Swashbuckling Band of Musical Pirates Invade the Pump House
Sage O’Silver on fiddle (from left), Tom Mason and Seasick Sam O’Steen (right) make up three-quarters of the Blue Buccaneers. Quartermaster Josh McEwen—the drummer—is behind Mason.
If you see a Jolly Roger flying high over the Orchard Street Pump House this week, try not to be too alarmed.
A band of merry pirates are setting sail for East Lansing, and they’re bringing a treasure trove of musical treats with them. These pirates mostly come in peace, but if you take issue with their music or theatrics, they just might make you walk the plank.
Nashville-based Tom Mason and the Blue Buccaneers will perform Wednesday as part of the Pump House Concert Series. Doors to the Pump House (368 Orchard Street, at the corner of Chittenden Drive) open at 6:30 p.m., with show time at 7 p.m.
While at first glance the band may look like a gimmick—or a shtick straight out of a Long John Silver’s or Chucky Cheese restaurant—their music is all business. The Blue Buccaneers’ sound swings from bluesy Irish jigs, Cajun, Afro-Cuban, straight-up blues, and, yes, yo-ho-ho and a bottle of rum singalongs. Or, classic sea shanties, if you will.
A love of Pirate history and Pete Seeger folk music
Mason, whose favorite pirate is Blackbeard, didn’t set his original course toward being a pirate. In fact, his beginnings as a budding musician seem rather tame and humble.
“I am the youngest of five, and for entertainment we’d sit around the fireplace on summer evenings and sing lots of Pete Seeger, folk, and blues songs,” Mason said. “I started making up songs as soon as I could talk, although I’ll be avoiding those songs at the Pump House Concert. My two brothers played guitar, and I begged them to teach me until my hands finally got big enough.”
Soon after, Mason was off on a wild ride with music that often included stops in theater, which naturally plays into the Buccaneers. Pirate music and theater just seemed to go hand in hand, so he went for it. It also helped that he has a real love of pirate history.
“I love playing pirate music because we can really define the genre,” Mason said. “I figure pirates travelled the seven seas so they would gather musical treasures from around the world. A lot of sea shanties came from the United Kingdom, but pirates would have heard music of the Caribbean, Africa, Persia, and East Asia. Filter that through a guy who grew up playing the blues and you get our sound.”
Mason went on to add, “Besides being surrounded by great musicians in Nashville, the song is king, and very few other pirate bands (there are others!) write their own songs. I will be playing some songs I wrote before ‘going on the account.’ ”
The band includes Sage O’Silver on fiddle, Seasick Sam O’Steen plays bass, while Quartermaster Josh McEwen rounds out the rest of the group on drums. Mason, for his part, plays everything from the guitar to “a bad trombone.” The group’s raucous stage antics include costume changes, a few growls, and more “arrrghs” than you can shake a sword at.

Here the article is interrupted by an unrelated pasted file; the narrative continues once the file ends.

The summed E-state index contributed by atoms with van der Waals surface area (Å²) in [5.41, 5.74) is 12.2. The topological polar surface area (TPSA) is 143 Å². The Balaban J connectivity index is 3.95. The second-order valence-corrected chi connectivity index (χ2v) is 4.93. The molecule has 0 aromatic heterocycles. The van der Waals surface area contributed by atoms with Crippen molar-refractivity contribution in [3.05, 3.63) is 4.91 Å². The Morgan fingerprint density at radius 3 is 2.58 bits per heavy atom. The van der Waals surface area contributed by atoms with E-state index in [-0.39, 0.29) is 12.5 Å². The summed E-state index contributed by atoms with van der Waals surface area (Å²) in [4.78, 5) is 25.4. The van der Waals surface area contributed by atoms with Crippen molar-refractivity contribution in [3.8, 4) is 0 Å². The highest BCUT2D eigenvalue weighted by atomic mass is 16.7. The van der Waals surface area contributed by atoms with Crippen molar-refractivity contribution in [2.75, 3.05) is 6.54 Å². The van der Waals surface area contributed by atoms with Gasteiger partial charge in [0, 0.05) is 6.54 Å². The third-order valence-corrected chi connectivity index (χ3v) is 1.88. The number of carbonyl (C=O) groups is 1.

The Blue Buccaneers’ latest CD, “If You Want to Be a Pirate: Songs for Young Buccaneers,” is aimed at kids. Previous Blue Buccaneer albums include “Pirate Party,” “The World Is Ablaze,” and their first, “The Blue Buccaneer.”
According to Mason, the most recent album is, “a kids’ CD that adults would appreciate, so it's full of humor, harmonies, stories, and solos, with all the mayhem and none of rum, murder, and sorrow that sometimes shows up in our songs. There are singalongs and dance moves, songs about a kraken, parrot, and an invisible crew (everyone needs one!), and a song or two about keeping the ocean and land clean.”
Mason said putting the album together was nothing but pure fun while teaching a valuable lesson about caring for the environment.
“The history of the band is getting adults to act like kids and lose their inhibitions, and now we’re doing it for kids, and helping them overcome shyness,” Mason said. “Plus, we can have a positive influence, teaching kids to take care of the environment in a fun way. It was also important for us to make a kids’ record adults would like to listen to.”
Nothing quite like a live Buccaneers’ performance
The Blue Buccaneers have performed at various festivals, including the Tall Ships Festival, which takes place in Bay City every summer.
Although he can’t pick out any favorite one show or festival, for Mason, every show is a fun new experience. A swashbuckling good time to be sure.
“It’s always fun!” Mason said. “We’ve played in a cave in Tennessee, a folk festival in Australia, a Tall Ship in Norway, and, soon, a Pump House in East Lansing, Michigan.”
The Pump House Concert booker, Dudley “Smitty” Smith, said witnessing the Blue Buccaneers live is a must.
“When I think of Tom Mason, I think of one of the most dynamic performers we've ever had at Pump House Concerts,” Smith said. “I remember him standing on the piano's bench, pounding away at the keys and singing. I remember a scary ghost story, told from the stage, that included a spooky violin. It was chilling.”
Smith went on to add, “I hope a few people bring their children to this show. Everyone loves a pirate, and Tom and his crew will cater to wannabe seafarers of all ages!”
For more information, visit the Pump House Concerts on Facebook.
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